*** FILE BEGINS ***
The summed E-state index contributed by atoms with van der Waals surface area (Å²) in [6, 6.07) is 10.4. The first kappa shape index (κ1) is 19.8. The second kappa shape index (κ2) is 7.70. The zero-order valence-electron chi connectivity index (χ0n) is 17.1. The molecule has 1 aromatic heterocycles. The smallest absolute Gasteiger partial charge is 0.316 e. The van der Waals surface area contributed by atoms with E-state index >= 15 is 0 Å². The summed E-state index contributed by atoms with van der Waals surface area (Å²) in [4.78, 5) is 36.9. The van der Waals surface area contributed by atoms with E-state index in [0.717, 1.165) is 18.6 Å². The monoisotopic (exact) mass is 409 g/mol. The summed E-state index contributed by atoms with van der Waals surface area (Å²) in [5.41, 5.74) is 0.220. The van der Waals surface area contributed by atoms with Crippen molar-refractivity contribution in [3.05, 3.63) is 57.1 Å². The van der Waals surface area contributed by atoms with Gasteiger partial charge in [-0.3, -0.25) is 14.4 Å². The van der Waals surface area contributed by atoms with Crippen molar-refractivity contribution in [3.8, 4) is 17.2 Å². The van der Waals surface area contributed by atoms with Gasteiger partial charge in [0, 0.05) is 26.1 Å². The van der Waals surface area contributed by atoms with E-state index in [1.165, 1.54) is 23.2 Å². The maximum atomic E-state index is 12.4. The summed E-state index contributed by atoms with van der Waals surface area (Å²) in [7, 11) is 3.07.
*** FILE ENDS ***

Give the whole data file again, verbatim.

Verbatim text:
The summed E-state index contributed by atoms with van der Waals surface area (Å²) in [6, 6.07) is 10.4. The first kappa shape index (κ1) is 19.8. The second kappa shape index (κ2) is 7.70. The zero-order valence-electron chi connectivity index (χ0n) is 17.1. The molecule has 1 aromatic heterocycles. The smallest absolute Gasteiger partial charge is 0.316 e. The van der Waals surface area contributed by atoms with E-state index >= 15 is 0 Å². The summed E-state index contributed by atoms with van der Waals surface area (Å²) in [4.78, 5) is 36.9. The van der Waals surface area contributed by atoms with E-state index in [0.717, 1.165) is 18.6 Å². The monoisotopic (exact) mass is 409 g/mol. The summed E-state index contributed by atoms with van der Waals surface area (Å²) in [5.41, 5.74) is 0.220. The van der Waals surface area contributed by atoms with Crippen molar-refractivity contribution in [3.05, 3.63) is 57.1 Å². The van der Waals surface area contributed by atoms with Gasteiger partial charge in [-0.3, -0.25) is 14.4 Å². The van der Waals surface area contributed by atoms with Crippen molar-refractivity contribution in [3.8, 4) is 17.2 Å². The van der Waals surface area contributed by atoms with Gasteiger partial charge in [0, 0.05) is 26.1 Å². The van der Waals surface area contributed by atoms with E-state index in [1.165, 1.54) is 23.2 Å². The maximum atomic E-state index is 12.4. The summed E-state index contributed by atoms with van der Waals surface area (Å²) in [7, 11) is 3.07.